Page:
Digital World Acquisition Corp., the blank-check firm seeking to take Donald Trump’s social media company public, misled investors, according to the US Securities and Exchange Commission.

The SEC on Thursday alleged that documents filed by Digital World in 2021 were “materially false.” The firm will pay $18 million to settle the allegations if it completes the deal with Trump Media & Technology Group, which runs the Truth Social platform.

According to the SEC, Digital World said in filings that it hadn’t had any discussions with target companies before offering shares. However, the regulator alleged the firm had, in fact, had extensive conversations with the Trump media company.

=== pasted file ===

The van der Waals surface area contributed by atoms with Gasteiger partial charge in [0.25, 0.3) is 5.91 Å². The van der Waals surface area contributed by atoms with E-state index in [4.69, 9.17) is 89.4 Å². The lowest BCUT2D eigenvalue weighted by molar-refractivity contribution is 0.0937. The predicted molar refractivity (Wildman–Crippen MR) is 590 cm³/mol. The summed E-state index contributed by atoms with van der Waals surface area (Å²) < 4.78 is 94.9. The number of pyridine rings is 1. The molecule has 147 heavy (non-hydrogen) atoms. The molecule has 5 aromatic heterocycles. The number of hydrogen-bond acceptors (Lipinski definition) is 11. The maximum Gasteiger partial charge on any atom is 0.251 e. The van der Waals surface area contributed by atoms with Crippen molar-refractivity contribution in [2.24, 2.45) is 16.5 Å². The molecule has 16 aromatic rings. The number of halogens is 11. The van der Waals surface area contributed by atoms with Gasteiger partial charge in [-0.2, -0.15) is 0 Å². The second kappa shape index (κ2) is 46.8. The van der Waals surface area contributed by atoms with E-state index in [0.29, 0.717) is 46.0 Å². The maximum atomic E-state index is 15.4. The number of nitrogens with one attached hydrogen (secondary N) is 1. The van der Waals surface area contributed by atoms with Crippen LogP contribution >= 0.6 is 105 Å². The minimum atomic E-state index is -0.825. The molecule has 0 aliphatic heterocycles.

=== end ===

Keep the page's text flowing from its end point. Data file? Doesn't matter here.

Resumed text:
Special purpose acquisition companies list shares and then find a firm to merge with and take public. If a SPAC doesn’t find a company to merge with, it’s supposed to return the funds it raised to investors.

Digital World will only pay the penalty if the SPAC deal closes, the SEC said. The deadline for that is Sept. 8, unless shareholders agree to extend the deadline. Trump wasn’t accused of wrongdoing by the agency.

A lawyer listed for the blank-check company didn’t immediately reply to a request for comment. Digital World disclosed July 3 that it had reached a preliminary agreement.

Over the past several years, Wall Street’s main regulator has raised concerns about SPACs. The SEC has proposed a new rule that would force the firms to disclose more information about their sponsors and potential conflicts of interest.

Digital World shares spiked 36% to $18.17 in post-market trading.

--With assistance from Bailey Lipschultz.

This article was provided by Bloomberg News.